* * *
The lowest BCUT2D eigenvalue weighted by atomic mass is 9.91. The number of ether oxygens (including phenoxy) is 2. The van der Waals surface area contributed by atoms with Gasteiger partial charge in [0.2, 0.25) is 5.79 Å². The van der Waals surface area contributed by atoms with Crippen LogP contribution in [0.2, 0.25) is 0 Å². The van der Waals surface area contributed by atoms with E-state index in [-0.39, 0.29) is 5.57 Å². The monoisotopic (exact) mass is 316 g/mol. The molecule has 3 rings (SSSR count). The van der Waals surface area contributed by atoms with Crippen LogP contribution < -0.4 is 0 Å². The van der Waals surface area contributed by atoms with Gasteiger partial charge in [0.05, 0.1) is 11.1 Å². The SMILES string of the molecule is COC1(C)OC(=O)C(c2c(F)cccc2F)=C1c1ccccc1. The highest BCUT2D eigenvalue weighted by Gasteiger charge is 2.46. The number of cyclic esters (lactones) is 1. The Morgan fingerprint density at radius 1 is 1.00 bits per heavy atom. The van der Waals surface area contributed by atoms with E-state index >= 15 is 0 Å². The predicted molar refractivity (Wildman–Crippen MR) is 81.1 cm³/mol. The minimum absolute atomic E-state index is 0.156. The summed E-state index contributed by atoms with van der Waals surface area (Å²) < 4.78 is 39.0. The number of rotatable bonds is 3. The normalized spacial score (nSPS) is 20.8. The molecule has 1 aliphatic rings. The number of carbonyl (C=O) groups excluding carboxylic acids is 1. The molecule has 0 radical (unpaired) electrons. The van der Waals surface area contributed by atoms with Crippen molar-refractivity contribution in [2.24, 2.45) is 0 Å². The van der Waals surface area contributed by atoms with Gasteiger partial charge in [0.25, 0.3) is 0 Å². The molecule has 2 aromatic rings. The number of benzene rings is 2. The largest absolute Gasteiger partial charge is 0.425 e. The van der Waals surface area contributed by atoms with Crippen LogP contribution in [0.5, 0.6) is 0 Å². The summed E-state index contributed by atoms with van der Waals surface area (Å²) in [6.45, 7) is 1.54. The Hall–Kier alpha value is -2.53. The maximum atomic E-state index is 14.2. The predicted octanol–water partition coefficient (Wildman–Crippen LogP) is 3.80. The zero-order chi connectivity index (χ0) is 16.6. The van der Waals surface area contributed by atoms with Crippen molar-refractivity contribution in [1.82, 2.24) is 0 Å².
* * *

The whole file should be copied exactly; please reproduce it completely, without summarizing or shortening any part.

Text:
The lowest BCUT2D eigenvalue weighted by atomic mass is 9.91. The number of ether oxygens (including phenoxy) is 2. The van der Waals surface area contributed by atoms with Gasteiger partial charge in [0.2, 0.25) is 5.79 Å². The van der Waals surface area contributed by atoms with Crippen LogP contribution in [0.2, 0.25) is 0 Å². The van der Waals surface area contributed by atoms with E-state index in [-0.39, 0.29) is 5.57 Å². The monoisotopic (exact) mass is 316 g/mol. The molecule has 3 rings (SSSR count). The van der Waals surface area contributed by atoms with Crippen LogP contribution < -0.4 is 0 Å². The van der Waals surface area contributed by atoms with Gasteiger partial charge in [0.05, 0.1) is 11.1 Å². The SMILES string of the molecule is COC1(C)OC(=O)C(c2c(F)cccc2F)=C1c1ccccc1. The highest BCUT2D eigenvalue weighted by Gasteiger charge is 2.46. The number of cyclic esters (lactones) is 1. The Morgan fingerprint density at radius 1 is 1.00 bits per heavy atom. The van der Waals surface area contributed by atoms with E-state index >= 15 is 0 Å². The predicted molar refractivity (Wildman–Crippen MR) is 81.1 cm³/mol. The minimum absolute atomic E-state index is 0.156. The summed E-state index contributed by atoms with van der Waals surface area (Å²) < 4.78 is 39.0. The number of rotatable bonds is 3. The normalized spacial score (nSPS) is 20.8. The molecule has 1 aliphatic rings. The number of carbonyl (C=O) groups excluding carboxylic acids is 1. The molecule has 0 radical (unpaired) electrons. The van der Waals surface area contributed by atoms with Crippen molar-refractivity contribution in [2.24, 2.45) is 0 Å². The van der Waals surface area contributed by atoms with Gasteiger partial charge in [0.25, 0.3) is 0 Å². The molecule has 2 aromatic rings. The number of benzene rings is 2. The largest absolute Gasteiger partial charge is 0.425 e. The van der Waals surface area contributed by atoms with Crippen LogP contribution in [0.5, 0.6) is 0 Å². The summed E-state index contributed by atoms with van der Waals surface area (Å²) in [6.45, 7) is 1.54. The Hall–Kier alpha value is -2.53. The maximum atomic E-state index is 14.2. The predicted octanol–water partition coefficient (Wildman–Crippen LogP) is 3.80. The zero-order chi connectivity index (χ0) is 16.6. The van der Waals surface area contributed by atoms with Crippen molar-refractivity contribution in [1.82, 2.24) is 0 Å².